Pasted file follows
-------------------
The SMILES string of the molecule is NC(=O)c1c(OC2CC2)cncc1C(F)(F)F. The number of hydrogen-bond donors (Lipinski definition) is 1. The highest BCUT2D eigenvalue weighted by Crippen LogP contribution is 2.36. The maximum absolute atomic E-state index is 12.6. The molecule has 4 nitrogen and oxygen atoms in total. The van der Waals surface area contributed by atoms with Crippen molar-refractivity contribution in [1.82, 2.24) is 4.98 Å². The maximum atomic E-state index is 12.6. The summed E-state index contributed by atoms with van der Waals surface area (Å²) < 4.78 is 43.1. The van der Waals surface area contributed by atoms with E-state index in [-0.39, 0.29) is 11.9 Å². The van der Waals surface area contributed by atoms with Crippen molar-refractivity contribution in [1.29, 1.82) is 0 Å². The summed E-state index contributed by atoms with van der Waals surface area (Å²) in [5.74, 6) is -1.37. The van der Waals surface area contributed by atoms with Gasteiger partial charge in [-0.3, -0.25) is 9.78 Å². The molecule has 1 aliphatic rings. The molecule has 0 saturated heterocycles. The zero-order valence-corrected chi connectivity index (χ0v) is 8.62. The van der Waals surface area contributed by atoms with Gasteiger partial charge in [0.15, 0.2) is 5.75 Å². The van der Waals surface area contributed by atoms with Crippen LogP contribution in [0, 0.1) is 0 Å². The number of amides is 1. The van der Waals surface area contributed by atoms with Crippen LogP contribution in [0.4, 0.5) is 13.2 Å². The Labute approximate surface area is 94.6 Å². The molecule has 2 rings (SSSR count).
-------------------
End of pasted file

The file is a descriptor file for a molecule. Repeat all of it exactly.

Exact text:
The SMILES string of the molecule is NC(=O)c1c(OC2CC2)cncc1C(F)(F)F. The number of hydrogen-bond donors (Lipinski definition) is 1. The highest BCUT2D eigenvalue weighted by Crippen LogP contribution is 2.36. The maximum absolute atomic E-state index is 12.6. The molecule has 4 nitrogen and oxygen atoms in total. The van der Waals surface area contributed by atoms with Crippen molar-refractivity contribution in [1.82, 2.24) is 4.98 Å². The maximum atomic E-state index is 12.6. The summed E-state index contributed by atoms with van der Waals surface area (Å²) < 4.78 is 43.1. The van der Waals surface area contributed by atoms with E-state index in [-0.39, 0.29) is 11.9 Å². The van der Waals surface area contributed by atoms with Crippen molar-refractivity contribution in [1.29, 1.82) is 0 Å². The summed E-state index contributed by atoms with van der Waals surface area (Å²) in [5.74, 6) is -1.37. The van der Waals surface area contributed by atoms with Gasteiger partial charge in [-0.3, -0.25) is 9.78 Å². The molecule has 1 aliphatic rings. The molecule has 0 saturated heterocycles. The zero-order valence-corrected chi connectivity index (χ0v) is 8.62. The van der Waals surface area contributed by atoms with Gasteiger partial charge in [0.15, 0.2) is 5.75 Å². The van der Waals surface area contributed by atoms with Crippen LogP contribution in [0, 0.1) is 0 Å². The number of amides is 1. The van der Waals surface area contributed by atoms with Crippen LogP contribution in [0.4, 0.5) is 13.2 Å². The Labute approximate surface area is 94.6 Å². The molecule has 2 rings (SSSR count).